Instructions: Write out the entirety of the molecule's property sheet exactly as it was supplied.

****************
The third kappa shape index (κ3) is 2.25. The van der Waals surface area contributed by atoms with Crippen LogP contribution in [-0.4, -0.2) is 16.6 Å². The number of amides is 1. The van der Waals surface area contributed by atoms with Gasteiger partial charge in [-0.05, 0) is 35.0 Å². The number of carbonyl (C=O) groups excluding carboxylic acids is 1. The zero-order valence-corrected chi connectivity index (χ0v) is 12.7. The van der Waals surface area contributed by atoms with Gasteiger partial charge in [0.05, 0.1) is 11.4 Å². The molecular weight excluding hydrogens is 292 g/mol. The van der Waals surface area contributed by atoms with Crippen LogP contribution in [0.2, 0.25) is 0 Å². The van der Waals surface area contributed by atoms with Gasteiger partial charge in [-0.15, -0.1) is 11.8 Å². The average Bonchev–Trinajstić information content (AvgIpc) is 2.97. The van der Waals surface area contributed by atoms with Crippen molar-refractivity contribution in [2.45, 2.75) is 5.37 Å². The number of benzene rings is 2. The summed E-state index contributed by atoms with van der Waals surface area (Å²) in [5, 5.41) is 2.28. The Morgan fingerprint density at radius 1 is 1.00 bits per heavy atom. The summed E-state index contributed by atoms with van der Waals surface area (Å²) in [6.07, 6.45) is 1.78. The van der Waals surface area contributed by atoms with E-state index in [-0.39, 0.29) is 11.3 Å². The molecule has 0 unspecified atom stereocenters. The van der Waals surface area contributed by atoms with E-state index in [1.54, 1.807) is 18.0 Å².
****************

The third kappa shape index (κ3) is 2.25. The van der Waals surface area contributed by atoms with Crippen LogP contribution in [-0.4, -0.2) is 16.6 Å². The number of amides is 1. The van der Waals surface area contributed by atoms with Gasteiger partial charge in [-0.05, 0) is 35.0 Å². The number of carbonyl (C=O) groups excluding carboxylic acids is 1. The zero-order valence-corrected chi connectivity index (χ0v) is 12.7. The van der Waals surface area contributed by atoms with Gasteiger partial charge in [0.05, 0.1) is 11.4 Å². The molecular weight excluding hydrogens is 292 g/mol. The van der Waals surface area contributed by atoms with Crippen LogP contribution in [0.2, 0.25) is 0 Å². The van der Waals surface area contributed by atoms with Gasteiger partial charge in [-0.15, -0.1) is 11.8 Å². The average Bonchev–Trinajstić information content (AvgIpc) is 2.97. The van der Waals surface area contributed by atoms with Crippen molar-refractivity contribution in [2.45, 2.75) is 5.37 Å². The number of benzene rings is 2. The summed E-state index contributed by atoms with van der Waals surface area (Å²) in [5, 5.41) is 2.28. The Morgan fingerprint density at radius 1 is 1.00 bits per heavy atom. The summed E-state index contributed by atoms with van der Waals surface area (Å²) in [6.07, 6.45) is 1.78. The van der Waals surface area contributed by atoms with E-state index in [-0.39, 0.29) is 11.3 Å². The molecule has 0 unspecified atom stereocenters. The van der Waals surface area contributed by atoms with E-state index in [1.54, 1.807) is 18.0 Å².